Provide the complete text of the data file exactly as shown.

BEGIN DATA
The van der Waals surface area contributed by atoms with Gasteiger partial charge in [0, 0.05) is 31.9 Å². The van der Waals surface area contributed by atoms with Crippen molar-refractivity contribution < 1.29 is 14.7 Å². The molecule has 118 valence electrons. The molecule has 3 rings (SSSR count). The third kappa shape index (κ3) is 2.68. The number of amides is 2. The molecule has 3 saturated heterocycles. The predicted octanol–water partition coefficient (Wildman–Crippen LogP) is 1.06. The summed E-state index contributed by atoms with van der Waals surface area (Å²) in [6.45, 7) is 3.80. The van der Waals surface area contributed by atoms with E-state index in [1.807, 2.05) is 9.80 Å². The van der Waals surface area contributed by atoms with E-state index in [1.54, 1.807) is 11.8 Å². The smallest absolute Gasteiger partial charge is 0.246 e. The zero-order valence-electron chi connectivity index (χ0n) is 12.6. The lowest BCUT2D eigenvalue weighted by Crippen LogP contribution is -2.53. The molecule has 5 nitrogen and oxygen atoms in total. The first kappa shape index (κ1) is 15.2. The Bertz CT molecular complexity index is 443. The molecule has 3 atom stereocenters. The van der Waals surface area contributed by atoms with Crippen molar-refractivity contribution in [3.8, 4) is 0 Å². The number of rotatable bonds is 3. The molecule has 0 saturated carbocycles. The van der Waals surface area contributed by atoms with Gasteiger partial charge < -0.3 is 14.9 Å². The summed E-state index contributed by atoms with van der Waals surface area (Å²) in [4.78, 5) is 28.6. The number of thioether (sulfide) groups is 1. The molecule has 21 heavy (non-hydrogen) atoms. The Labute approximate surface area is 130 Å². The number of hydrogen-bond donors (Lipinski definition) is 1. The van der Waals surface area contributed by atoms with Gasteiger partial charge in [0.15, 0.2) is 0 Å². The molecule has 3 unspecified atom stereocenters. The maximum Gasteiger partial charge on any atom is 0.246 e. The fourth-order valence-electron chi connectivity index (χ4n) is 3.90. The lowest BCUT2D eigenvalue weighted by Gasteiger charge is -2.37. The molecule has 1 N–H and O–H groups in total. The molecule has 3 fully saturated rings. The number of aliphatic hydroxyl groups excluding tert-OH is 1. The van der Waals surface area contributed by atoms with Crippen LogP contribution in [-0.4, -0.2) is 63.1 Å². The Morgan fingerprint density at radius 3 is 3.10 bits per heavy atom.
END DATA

The van der Waals surface area contributed by atoms with Gasteiger partial charge in [0, 0.05) is 31.9 Å². The van der Waals surface area contributed by atoms with Crippen molar-refractivity contribution < 1.29 is 14.7 Å². The molecule has 118 valence electrons. The molecule has 3 rings (SSSR count). The third kappa shape index (κ3) is 2.68. The number of amides is 2. The molecule has 3 saturated heterocycles. The predicted octanol–water partition coefficient (Wildman–Crippen LogP) is 1.06. The summed E-state index contributed by atoms with van der Waals surface area (Å²) in [6.45, 7) is 3.80. The van der Waals surface area contributed by atoms with E-state index in [1.807, 2.05) is 9.80 Å². The van der Waals surface area contributed by atoms with E-state index in [1.54, 1.807) is 11.8 Å². The smallest absolute Gasteiger partial charge is 0.246 e. The zero-order valence-electron chi connectivity index (χ0n) is 12.6. The lowest BCUT2D eigenvalue weighted by Crippen LogP contribution is -2.53. The molecule has 5 nitrogen and oxygen atoms in total. The first kappa shape index (κ1) is 15.2. The Bertz CT molecular complexity index is 443. The molecule has 3 atom stereocenters. The van der Waals surface area contributed by atoms with Crippen molar-refractivity contribution in [3.8, 4) is 0 Å². The number of rotatable bonds is 3. The molecule has 0 saturated carbocycles. The van der Waals surface area contributed by atoms with Gasteiger partial charge < -0.3 is 14.9 Å². The summed E-state index contributed by atoms with van der Waals surface area (Å²) in [4.78, 5) is 28.6. The number of thioether (sulfide) groups is 1. The molecule has 21 heavy (non-hydrogen) atoms. The Labute approximate surface area is 130 Å². The number of hydrogen-bond donors (Lipinski definition) is 1. The van der Waals surface area contributed by atoms with Gasteiger partial charge in [0.15, 0.2) is 0 Å². The molecule has 3 unspecified atom stereocenters. The maximum Gasteiger partial charge on any atom is 0.246 e. The fourth-order valence-electron chi connectivity index (χ4n) is 3.90. The lowest BCUT2D eigenvalue weighted by Gasteiger charge is -2.37. The molecule has 1 N–H and O–H groups in total. The molecule has 3 fully saturated rings. The number of aliphatic hydroxyl groups excluding tert-OH is 1. The van der Waals surface area contributed by atoms with Crippen LogP contribution in [-0.4, -0.2) is 63.1 Å². The Morgan fingerprint density at radius 3 is 3.10 bits per heavy atom.